The book In Defense of the Fatherless was released earlier this year by Sarah Brinton and Amanda Bennett. It is important, articulate, and well worth wrestling with.
Even beyond all the details and arguments it presents – which I know will draw a wide range of both affirmations and thoughtful counter-points from those who read it – In Defense of the Fatherless stands as a compelling emblem of the maturing of the Christian orphan care movement. It testifies to a movement that is not only growing wider but also deeper.
There was a time not long ago when much of the public talk within the movement could be broadly classified as “cheerleading.” It championed the importance of caring for orphaned and vulnerable children, and highlighted the beauty seen when lives were changed as a result.
This was not all bad, to be sure. Nor was it untrue. But it only told part of the truth. Often, the complex questions and never-quite-resolvable dilemmas and less-than-hoped-for results were left unmentioned. But these things are an essential part of the truth, too. They will eventually be encountered by all who dare to come close to the world at its most broken. So any advocate or organization or movement that fails to engage these things with candor will soon crumble – yielding to cynicism, despair or apathy as we discover how hard it all really can be.
Thankfully, many today are choosing to run into rather than away from these hard topics, giving expression to many of the difficult things often neglected in the past. Advocates and leaders are speaking of the complete picture: both the beauty and the ache, the “success stories” and the deep disappointments, the innovative solutions and good intentions gone awry.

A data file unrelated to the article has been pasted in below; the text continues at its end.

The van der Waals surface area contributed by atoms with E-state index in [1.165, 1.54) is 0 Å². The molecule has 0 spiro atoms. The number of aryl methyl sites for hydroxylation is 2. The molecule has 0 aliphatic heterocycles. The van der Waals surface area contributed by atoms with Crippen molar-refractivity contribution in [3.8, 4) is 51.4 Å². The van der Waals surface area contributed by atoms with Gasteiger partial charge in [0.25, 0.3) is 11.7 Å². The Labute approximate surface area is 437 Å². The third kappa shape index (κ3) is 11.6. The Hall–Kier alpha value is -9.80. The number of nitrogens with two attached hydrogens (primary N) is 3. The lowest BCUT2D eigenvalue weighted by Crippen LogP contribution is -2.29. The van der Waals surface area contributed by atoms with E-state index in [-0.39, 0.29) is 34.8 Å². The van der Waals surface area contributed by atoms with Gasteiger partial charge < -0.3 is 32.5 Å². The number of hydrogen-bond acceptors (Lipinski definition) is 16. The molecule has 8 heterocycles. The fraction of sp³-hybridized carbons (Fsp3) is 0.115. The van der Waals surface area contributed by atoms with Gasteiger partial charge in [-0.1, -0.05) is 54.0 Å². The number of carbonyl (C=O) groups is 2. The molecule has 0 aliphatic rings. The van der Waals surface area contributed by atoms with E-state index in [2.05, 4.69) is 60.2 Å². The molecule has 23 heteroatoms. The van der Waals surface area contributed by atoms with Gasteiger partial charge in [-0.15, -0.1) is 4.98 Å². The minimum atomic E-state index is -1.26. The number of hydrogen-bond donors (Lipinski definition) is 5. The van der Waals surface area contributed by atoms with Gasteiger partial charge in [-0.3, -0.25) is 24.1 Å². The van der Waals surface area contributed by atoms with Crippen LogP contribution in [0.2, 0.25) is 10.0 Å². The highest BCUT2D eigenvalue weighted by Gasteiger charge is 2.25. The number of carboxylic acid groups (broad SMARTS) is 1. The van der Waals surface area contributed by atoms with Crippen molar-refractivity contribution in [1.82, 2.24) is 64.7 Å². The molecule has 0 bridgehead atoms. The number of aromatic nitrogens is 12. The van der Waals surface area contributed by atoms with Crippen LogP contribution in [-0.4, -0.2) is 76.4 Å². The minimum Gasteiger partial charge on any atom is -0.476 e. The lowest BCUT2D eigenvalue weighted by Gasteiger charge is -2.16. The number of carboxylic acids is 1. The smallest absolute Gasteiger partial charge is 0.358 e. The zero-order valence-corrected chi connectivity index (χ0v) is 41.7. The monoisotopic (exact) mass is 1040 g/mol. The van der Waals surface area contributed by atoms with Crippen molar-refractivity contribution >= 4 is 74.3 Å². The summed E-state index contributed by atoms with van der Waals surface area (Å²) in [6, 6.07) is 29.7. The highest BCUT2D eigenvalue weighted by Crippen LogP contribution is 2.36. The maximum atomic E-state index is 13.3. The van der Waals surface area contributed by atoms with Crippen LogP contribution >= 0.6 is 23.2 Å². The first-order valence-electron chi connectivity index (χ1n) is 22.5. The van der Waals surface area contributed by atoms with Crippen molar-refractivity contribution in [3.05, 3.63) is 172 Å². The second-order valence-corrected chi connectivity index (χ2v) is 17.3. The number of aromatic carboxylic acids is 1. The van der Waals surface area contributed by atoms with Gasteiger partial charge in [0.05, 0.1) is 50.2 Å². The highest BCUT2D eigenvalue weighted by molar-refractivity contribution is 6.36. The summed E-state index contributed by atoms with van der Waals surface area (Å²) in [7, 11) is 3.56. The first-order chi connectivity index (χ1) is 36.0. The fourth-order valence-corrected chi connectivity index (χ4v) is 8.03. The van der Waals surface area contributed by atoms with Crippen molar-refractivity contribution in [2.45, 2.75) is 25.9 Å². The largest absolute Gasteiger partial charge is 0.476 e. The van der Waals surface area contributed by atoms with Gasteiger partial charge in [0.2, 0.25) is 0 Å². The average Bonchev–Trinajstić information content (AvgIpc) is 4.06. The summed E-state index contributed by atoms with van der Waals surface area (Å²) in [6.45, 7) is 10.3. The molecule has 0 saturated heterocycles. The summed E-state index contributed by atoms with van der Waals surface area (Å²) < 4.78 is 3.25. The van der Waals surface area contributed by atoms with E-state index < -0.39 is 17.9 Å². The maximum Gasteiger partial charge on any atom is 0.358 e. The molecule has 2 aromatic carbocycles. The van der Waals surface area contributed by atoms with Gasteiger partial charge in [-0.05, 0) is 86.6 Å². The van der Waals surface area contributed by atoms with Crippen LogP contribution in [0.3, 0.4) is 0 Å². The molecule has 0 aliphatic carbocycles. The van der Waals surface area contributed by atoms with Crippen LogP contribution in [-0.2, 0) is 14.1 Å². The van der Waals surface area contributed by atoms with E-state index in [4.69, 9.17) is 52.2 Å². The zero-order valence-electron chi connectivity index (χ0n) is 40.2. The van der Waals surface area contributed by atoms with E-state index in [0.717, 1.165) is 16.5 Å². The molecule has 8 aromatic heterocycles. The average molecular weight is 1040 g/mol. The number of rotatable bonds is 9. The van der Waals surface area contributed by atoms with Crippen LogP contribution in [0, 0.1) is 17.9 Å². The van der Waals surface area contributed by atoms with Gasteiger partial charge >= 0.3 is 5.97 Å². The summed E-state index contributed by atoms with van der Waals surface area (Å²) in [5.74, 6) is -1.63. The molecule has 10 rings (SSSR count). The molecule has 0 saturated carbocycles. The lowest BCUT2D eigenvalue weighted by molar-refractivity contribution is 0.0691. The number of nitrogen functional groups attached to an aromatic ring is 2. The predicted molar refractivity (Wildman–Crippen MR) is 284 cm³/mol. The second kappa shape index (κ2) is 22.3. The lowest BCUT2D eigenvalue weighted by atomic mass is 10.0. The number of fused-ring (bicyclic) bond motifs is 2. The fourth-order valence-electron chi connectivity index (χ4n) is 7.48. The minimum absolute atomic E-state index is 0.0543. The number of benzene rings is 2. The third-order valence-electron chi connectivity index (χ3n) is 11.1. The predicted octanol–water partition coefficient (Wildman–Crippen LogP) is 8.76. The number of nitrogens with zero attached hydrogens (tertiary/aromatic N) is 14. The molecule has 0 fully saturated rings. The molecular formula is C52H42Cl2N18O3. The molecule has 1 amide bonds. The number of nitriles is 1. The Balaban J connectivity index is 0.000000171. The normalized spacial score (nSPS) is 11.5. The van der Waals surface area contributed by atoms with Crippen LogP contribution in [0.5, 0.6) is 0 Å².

In Defense of the Fatherless points vividly in this direction. Best of all, it seeks not only to raise questions, but to press beyond critique toward ideas and recommendations. It offers thoughtful reflections on ways to correct excesses of the past, avoid pitfalls, and infuse greater wisdom into our love.
In Defense of the Fatherless also tackles some issues that rarely touched by anyone. I was deeply impressed with how Brinton and Bennett boldly challenge the tendency of many aid and development programs to presume (without ever saying so) that broken communities can be repaired without men being part of the solution. This tendency is as strong as it is understandable, for it is so often the women who continue to work, aid their neighbors and nurture children, even when most of the men have given up. But, as Brinton and Bennett articulate well, men play a big role in most of the problems and thus must also play a big role in solutions. Any “fix” to the challenges of orphans and widows that does not directly address the responsibilities and character of men will be partial at best.
To be sure, many wise and experienced leaders who’ve spent years in the trenches of orphan care will disagree with some of book’s claims and conclusions. But I suspect that is part of Brinton and Bennett’s goal: to spur continued refining of the way we think and act in efforts to aid vulnerable children.
I certainly won’t be able to explore each argument made in the book, but here are a few – including some of the affirmations and caveats likely to come from those who’ve served long and faithfully in this work:
Contention: Many Christian efforts to aid the needy, including orphans, have ultimately proved unhelpful or even counter-productive. (Introduction and throughout book)
Vital Affirmation: It is utterly essential that Christians grasp that good intentions are simply not enough. Engaging deep need is always very complex, and simplistic solutions – both faith-based and secular – far too often bring little good…and can even do great harm.